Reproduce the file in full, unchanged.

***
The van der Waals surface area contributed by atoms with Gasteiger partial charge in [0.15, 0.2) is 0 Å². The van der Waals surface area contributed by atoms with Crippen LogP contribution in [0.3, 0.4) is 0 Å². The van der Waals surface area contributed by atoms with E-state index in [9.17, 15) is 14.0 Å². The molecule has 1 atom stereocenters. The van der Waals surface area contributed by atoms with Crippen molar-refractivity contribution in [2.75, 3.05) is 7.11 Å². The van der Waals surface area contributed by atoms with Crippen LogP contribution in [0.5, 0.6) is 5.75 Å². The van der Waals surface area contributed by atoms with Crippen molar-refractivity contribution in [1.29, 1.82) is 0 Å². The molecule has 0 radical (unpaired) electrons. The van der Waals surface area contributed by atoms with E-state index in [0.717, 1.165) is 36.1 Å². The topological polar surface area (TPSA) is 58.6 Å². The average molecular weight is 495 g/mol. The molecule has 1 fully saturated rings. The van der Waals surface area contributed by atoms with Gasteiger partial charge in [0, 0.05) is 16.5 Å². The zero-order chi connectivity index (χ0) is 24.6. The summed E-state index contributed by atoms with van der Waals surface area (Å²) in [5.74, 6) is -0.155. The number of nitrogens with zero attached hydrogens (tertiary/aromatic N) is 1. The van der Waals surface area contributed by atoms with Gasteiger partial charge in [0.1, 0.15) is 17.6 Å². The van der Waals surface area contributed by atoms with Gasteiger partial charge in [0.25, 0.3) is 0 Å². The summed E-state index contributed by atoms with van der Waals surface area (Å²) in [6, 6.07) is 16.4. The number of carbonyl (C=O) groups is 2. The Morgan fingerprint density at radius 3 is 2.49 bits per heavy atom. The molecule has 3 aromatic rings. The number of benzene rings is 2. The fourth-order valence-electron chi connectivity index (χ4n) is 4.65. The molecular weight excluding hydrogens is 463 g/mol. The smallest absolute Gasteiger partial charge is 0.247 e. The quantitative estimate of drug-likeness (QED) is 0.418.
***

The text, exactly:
The van der Waals surface area contributed by atoms with Gasteiger partial charge in [0.15, 0.2) is 0 Å². The van der Waals surface area contributed by atoms with Crippen LogP contribution in [0.3, 0.4) is 0 Å². The van der Waals surface area contributed by atoms with E-state index in [9.17, 15) is 14.0 Å². The molecule has 1 atom stereocenters. The van der Waals surface area contributed by atoms with Crippen molar-refractivity contribution in [2.75, 3.05) is 7.11 Å². The van der Waals surface area contributed by atoms with Crippen LogP contribution in [0.5, 0.6) is 5.75 Å². The van der Waals surface area contributed by atoms with Crippen molar-refractivity contribution in [1.29, 1.82) is 0 Å². The molecule has 0 radical (unpaired) electrons. The van der Waals surface area contributed by atoms with E-state index in [0.717, 1.165) is 36.1 Å². The topological polar surface area (TPSA) is 58.6 Å². The average molecular weight is 495 g/mol. The molecule has 1 fully saturated rings. The van der Waals surface area contributed by atoms with Gasteiger partial charge in [0, 0.05) is 16.5 Å². The zero-order chi connectivity index (χ0) is 24.6. The summed E-state index contributed by atoms with van der Waals surface area (Å²) in [5.74, 6) is -0.155. The number of nitrogens with zero attached hydrogens (tertiary/aromatic N) is 1. The van der Waals surface area contributed by atoms with Gasteiger partial charge in [0.1, 0.15) is 17.6 Å². The van der Waals surface area contributed by atoms with Gasteiger partial charge in [0.25, 0.3) is 0 Å². The summed E-state index contributed by atoms with van der Waals surface area (Å²) in [6, 6.07) is 16.4. The number of carbonyl (C=O) groups is 2. The Morgan fingerprint density at radius 3 is 2.49 bits per heavy atom. The molecule has 3 aromatic rings. The number of benzene rings is 2. The fourth-order valence-electron chi connectivity index (χ4n) is 4.65. The molecular weight excluding hydrogens is 463 g/mol. The smallest absolute Gasteiger partial charge is 0.247 e. The quantitative estimate of drug-likeness (QED) is 0.418.